reply to post by justsaying
Glad to be of some help. Just to make sure that mods know this is on-topic to some degree
, that report gives a lot of detail about possible
effects of a quake in the Arkansas region...
Now, back to your main point about Memphis. That city is a worry because of its low-lying position (relative to the river) and also and relatedly,
because of the risk of soil liquefaction combined with the high population density and a large number of buildings that aren't really designed to
withstand major quakes (or liquefaction events).
The USGS has some excellent info within its section entitled the Memphis Earthquake
. On that linked page, there are further links to more specific data and maps that detail the various quake-related hazards for
the Memphis region.
Any areas around there that have been artifically filled (ie "reclaimed" land) are basically unknown quantities because they're "geologically" so
recent and so historic data is lacking, but I for one wouldn't want to be living on Mud Island, for example. In the event of a big quake that will be
shaken pretty badly and I'd expect a lot of problems with the ground there.
The other problem with Memphis is that there is plenty of evidence in the region of the river changing course in the past. We could guess that most of
the time this was due to natural flood events, but on the other hand a major quake might also affect the river's course or at least cause significant
flooding. We only need to recall the tragic quake in Christchurch, New Zealand just a few weeks ago and the flooding there that resulted from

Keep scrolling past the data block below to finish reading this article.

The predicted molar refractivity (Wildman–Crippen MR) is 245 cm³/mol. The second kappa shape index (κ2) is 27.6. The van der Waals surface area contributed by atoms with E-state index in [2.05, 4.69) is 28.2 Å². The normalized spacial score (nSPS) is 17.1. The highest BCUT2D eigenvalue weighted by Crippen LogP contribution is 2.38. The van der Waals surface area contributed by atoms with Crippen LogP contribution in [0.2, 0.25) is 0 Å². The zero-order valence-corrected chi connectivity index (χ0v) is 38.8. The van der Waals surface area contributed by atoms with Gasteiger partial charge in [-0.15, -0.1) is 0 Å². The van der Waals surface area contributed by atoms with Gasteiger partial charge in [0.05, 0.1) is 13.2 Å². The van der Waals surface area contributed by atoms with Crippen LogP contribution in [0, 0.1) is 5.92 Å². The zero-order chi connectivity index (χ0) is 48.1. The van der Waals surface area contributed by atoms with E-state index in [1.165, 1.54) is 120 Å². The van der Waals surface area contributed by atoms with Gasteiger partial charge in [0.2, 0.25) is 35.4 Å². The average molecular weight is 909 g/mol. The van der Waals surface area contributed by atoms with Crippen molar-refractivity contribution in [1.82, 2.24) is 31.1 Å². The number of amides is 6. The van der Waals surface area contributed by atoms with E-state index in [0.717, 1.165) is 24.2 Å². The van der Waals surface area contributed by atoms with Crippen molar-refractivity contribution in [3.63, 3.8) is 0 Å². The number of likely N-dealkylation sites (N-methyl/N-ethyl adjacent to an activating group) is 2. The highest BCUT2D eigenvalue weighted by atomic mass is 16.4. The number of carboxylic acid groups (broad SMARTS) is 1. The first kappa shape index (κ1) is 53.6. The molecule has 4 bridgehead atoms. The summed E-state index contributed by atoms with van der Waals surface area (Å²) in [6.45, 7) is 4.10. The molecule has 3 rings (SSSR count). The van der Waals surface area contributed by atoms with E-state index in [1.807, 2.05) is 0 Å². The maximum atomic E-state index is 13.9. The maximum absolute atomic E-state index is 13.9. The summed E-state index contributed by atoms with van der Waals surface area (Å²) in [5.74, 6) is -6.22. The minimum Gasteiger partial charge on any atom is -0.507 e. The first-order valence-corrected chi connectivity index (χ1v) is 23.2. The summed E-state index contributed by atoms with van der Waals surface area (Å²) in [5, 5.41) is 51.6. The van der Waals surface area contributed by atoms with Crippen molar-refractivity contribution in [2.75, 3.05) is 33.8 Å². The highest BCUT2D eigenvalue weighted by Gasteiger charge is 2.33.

liquefaction and distrubances to the ground water table.
These are the sorts of things that the researchers took into account when they considered Memphis. Frankly I suspect they were cautious in their
estimates (which is fair enough), for the true outcome would be heavily dependant on so many factors, such as the time of year (in regards to river
height and hence ground water levels), the time of day (with daytime on a weekday generally considered the worst), and even the specific hour of the
day: a quake at peak hour in the morning would be very bad news indeed, as so many people would be on the roads or just arriving at work or school.
Much of these assessments would be applicable to other regions in the New Madrid fault region, and so studying the local conditions is well worthwhile
for anyone who lives in that part of the US of A.
My hope is that things will stay quiet for a good long while yet, giving both the authorities more time to prepare and people and govt agencies to
take action to retro-fit buildings and upgrade infrastrucures (where possible), in an attempt to reduce the potential impacts of any big quake.